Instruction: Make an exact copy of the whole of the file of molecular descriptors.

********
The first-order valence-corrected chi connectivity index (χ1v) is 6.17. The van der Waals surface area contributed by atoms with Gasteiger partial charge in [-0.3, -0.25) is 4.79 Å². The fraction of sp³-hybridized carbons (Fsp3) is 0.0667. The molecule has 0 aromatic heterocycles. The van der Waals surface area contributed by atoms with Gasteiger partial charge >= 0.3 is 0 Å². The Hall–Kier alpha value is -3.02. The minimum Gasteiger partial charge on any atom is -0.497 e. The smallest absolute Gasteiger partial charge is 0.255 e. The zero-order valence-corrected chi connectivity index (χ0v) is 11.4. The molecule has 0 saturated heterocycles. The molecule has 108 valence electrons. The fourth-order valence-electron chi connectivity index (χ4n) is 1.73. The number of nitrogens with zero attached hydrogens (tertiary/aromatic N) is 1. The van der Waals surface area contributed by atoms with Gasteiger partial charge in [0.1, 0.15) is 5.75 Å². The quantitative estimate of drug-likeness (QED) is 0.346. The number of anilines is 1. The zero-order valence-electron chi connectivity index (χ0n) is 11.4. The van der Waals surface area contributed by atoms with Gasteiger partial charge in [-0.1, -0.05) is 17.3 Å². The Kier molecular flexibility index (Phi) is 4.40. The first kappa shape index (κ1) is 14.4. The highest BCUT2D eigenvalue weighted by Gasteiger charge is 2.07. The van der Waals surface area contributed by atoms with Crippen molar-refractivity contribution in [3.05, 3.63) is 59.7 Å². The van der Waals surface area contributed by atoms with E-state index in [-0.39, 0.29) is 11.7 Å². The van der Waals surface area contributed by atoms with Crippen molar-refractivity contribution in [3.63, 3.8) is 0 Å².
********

The first-order valence-corrected chi connectivity index (χ1v) is 6.17. The van der Waals surface area contributed by atoms with Gasteiger partial charge in [-0.3, -0.25) is 4.79 Å². The fraction of sp³-hybridized carbons (Fsp3) is 0.0667. The molecule has 0 aromatic heterocycles. The van der Waals surface area contributed by atoms with Gasteiger partial charge >= 0.3 is 0 Å². The Hall–Kier alpha value is -3.02. The minimum Gasteiger partial charge on any atom is -0.497 e. The smallest absolute Gasteiger partial charge is 0.255 e. The zero-order valence-corrected chi connectivity index (χ0v) is 11.4. The molecule has 0 saturated heterocycles. The molecule has 108 valence electrons. The fourth-order valence-electron chi connectivity index (χ4n) is 1.73. The number of nitrogens with zero attached hydrogens (tertiary/aromatic N) is 1. The van der Waals surface area contributed by atoms with Gasteiger partial charge in [0.1, 0.15) is 5.75 Å². The quantitative estimate of drug-likeness (QED) is 0.346. The number of anilines is 1. The zero-order valence-electron chi connectivity index (χ0n) is 11.4. The van der Waals surface area contributed by atoms with Gasteiger partial charge in [-0.1, -0.05) is 17.3 Å². The Kier molecular flexibility index (Phi) is 4.40. The first kappa shape index (κ1) is 14.4. The highest BCUT2D eigenvalue weighted by Gasteiger charge is 2.07. The van der Waals surface area contributed by atoms with Crippen molar-refractivity contribution in [3.05, 3.63) is 59.7 Å². The van der Waals surface area contributed by atoms with E-state index in [-0.39, 0.29) is 11.7 Å². The van der Waals surface area contributed by atoms with Crippen molar-refractivity contribution in [3.63, 3.8) is 0 Å².